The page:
By October 07, 2021
Positively impacting and supporting people, planet and prosperity for all are at the core of Verity’s mission. But we can’t create change in these areas if we don’t fully understand how they intersect with equity, justice, and the deeply rooted systems that impact our Puget Sound communities.
This is why on Indigenous Peoples’ Day, Monday, October 11, Verity staff will come together (virtually) for a day of listening, learning, and dialoguing with four influential leaders in the areas of racial, social, environmental, and economic justice.
Pre-pandemic, Verity staff would spend Indigenous Peoples’ Day volunteering with nonprofit organizations throughout the Puget Sound. When COVID-19 caused plans to shift in 2020, we pivoted to a virtual day of learning about issues and inequities impacting our community and the role we collectively share in building strong and vibrant-communities. While conversation alone does not move racist systems to change, education, self-reflection, and courageous conversations are a part of that journey.
For this second Community Learning Day, we wanted to feature thought leaders who reflect our communities different perspectives, lived experiences, and identities. We specifically sought to amplify the voices and work of BIPOC, LGBTQIA+, and Womxn-Identifying experts, as they are under-represented in public speaking.
This year, Verity staff will hear from:
Dr. Charlotte Coté, Associate Professor in the Department of American Indian Studies at the University of Washington
Dr. Coté is from the Nuu-chah-nulth community of Tseshaht on the west coast of Vancouver Island. She is the author of Spirits of Our Whaling Ancestors. Revitalizing Makah and Nuu-chah-nulth Traditions (UW Press, 2010), which raises issues concerning Indigenous self-determination, eco-colonialism, and food sovereignty. Her current book, A Drum in one Hand, A Sockeye in the Other. Stories of Indigenous Food Sovereignty from the Northwest Coast (UW Press, 2021) combines Food and Indigenous Studies scholarship with personal memoire, stories, case studies, and Indigenous language and philosophy to show how traditional foods play a major role in physical, emotional, spiritual, and dietary wellness. Dr. Coté is the founder and chair of the annual UW’s "Living Breath of wǝɫǝbʔaltxʷ" Indigenous Foods Symposium. She serves as series editor for the UW Press’ Indigenous Confluences Series. Learn more about her work on the University of Washington website
Paula Sardinas, President & CEO FMS Global Strategies
Sardinas is the leader of a Black and other BIPOC governmental affairs lobby firm, as well as The Purpose Driven Girl, a nonprofit organization focused on empowering BIPOC women and girls. She is also the chief lobbyist for the WA Build Back Black Alliance and is a member of the Black Professional Lobbyist Association. Her career in public policy spans 28 years working in telecom, engineering, banking, IT, STEM, cannabis social equity, and financial literacy. She has helped successfully pass legislation regarding affordable healthcare, data privacy, anti-bullying, credit union charter updates, and more. Learn more about her work on the FMS Global Strategies website or LinkedIn.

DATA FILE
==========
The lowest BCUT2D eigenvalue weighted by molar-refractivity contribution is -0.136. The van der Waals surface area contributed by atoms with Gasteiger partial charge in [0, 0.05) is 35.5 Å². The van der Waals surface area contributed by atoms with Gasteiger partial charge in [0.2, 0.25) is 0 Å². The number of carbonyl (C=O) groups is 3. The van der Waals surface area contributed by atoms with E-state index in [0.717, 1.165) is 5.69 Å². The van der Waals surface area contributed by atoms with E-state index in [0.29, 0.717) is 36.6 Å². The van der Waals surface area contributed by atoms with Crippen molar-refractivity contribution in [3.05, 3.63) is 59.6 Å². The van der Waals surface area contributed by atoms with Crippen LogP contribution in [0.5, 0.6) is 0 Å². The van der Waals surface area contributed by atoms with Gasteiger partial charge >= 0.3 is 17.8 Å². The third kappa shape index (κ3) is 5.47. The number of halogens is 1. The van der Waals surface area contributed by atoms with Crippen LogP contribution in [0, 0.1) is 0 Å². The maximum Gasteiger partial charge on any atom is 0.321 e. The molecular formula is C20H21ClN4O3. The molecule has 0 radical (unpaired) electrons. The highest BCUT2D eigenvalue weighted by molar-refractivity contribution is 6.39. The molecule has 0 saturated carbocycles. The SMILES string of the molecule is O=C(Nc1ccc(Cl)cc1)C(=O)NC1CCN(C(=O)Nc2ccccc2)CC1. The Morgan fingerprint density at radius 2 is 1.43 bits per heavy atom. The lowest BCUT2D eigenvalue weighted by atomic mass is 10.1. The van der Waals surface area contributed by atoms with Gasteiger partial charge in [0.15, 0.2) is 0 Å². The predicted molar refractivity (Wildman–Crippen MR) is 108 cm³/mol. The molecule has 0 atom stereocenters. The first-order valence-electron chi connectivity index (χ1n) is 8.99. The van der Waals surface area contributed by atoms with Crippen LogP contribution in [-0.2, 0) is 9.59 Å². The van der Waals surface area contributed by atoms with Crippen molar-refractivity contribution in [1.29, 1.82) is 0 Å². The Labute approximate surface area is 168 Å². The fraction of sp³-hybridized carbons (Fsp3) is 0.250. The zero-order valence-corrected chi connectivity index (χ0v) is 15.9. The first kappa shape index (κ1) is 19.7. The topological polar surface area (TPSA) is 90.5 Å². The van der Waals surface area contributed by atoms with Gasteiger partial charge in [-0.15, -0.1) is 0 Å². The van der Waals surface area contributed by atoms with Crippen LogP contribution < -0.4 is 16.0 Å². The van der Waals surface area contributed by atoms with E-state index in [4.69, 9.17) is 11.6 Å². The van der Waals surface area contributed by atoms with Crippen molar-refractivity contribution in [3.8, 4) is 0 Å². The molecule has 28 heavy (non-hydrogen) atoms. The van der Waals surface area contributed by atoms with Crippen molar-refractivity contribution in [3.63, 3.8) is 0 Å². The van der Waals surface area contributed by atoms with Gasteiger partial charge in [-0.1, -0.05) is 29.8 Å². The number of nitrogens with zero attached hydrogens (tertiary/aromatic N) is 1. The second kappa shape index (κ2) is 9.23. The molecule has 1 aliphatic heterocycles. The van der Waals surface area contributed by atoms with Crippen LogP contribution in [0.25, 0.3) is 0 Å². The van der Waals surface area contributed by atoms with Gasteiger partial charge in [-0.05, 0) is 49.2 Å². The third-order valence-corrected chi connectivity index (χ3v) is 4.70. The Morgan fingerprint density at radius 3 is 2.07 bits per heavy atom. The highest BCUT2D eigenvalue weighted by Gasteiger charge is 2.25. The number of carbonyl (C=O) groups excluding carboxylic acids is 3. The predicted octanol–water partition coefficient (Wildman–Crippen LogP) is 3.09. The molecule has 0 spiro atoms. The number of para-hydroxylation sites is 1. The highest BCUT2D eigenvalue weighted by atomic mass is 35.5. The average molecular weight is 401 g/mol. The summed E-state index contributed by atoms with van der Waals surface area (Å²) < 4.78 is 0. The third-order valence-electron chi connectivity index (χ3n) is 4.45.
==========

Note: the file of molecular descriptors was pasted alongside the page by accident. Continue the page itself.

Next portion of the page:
Cindi Bright, President of the Bright Group, Host of HeartBeat Radio
Bright leads a consulting firm that focuses on the ecosystems of corporate America impacting and impeding progress for brown and black people. She also hosts a weekly radio show that focuses on the “heart condition” of this country impeding diversity progress. As a Black woman and diversity/race relations expert, Bright consults with public and private companies, boards and various leaders. She is the author of The Color of Courage: Crushing Racism in Corporate America, a personal story of triumph over obstacles to inspire others to stand in their truths and challenge corporate America. Bright is also a recent receipting of the Stevie Award 2021 for Women in Business Social Impact- Race. Learn more about her work on CindiBright.com or LinkedIn.
Nikkita Oliver, Executive Director of Creative Justice
Oliver is a Seattle-based creative, community organizer, abolitionist, educator, attorney, and current candidate for Seattle City Council Position 9. They oversee Creative Justice, an arts-based alternative to incarceration and a health engaged youth-led community-based program. Nikkita has performed on radio, TV and in concerts and is a published writer with many local publications. They organize with several political and social groups, including No New Youth Jail, Decriminalize Seattle, Covid-19 Mutual Aid – Seattle, and the Seattle Peoples Party. They ran for Mayor of Seattle in 2017 and is currently running for the city-wide position on the Seattle City Council. Learn more about Nikkita at nikkitaoliver.com or follow them on IG or Twitter @nikkitaoliver.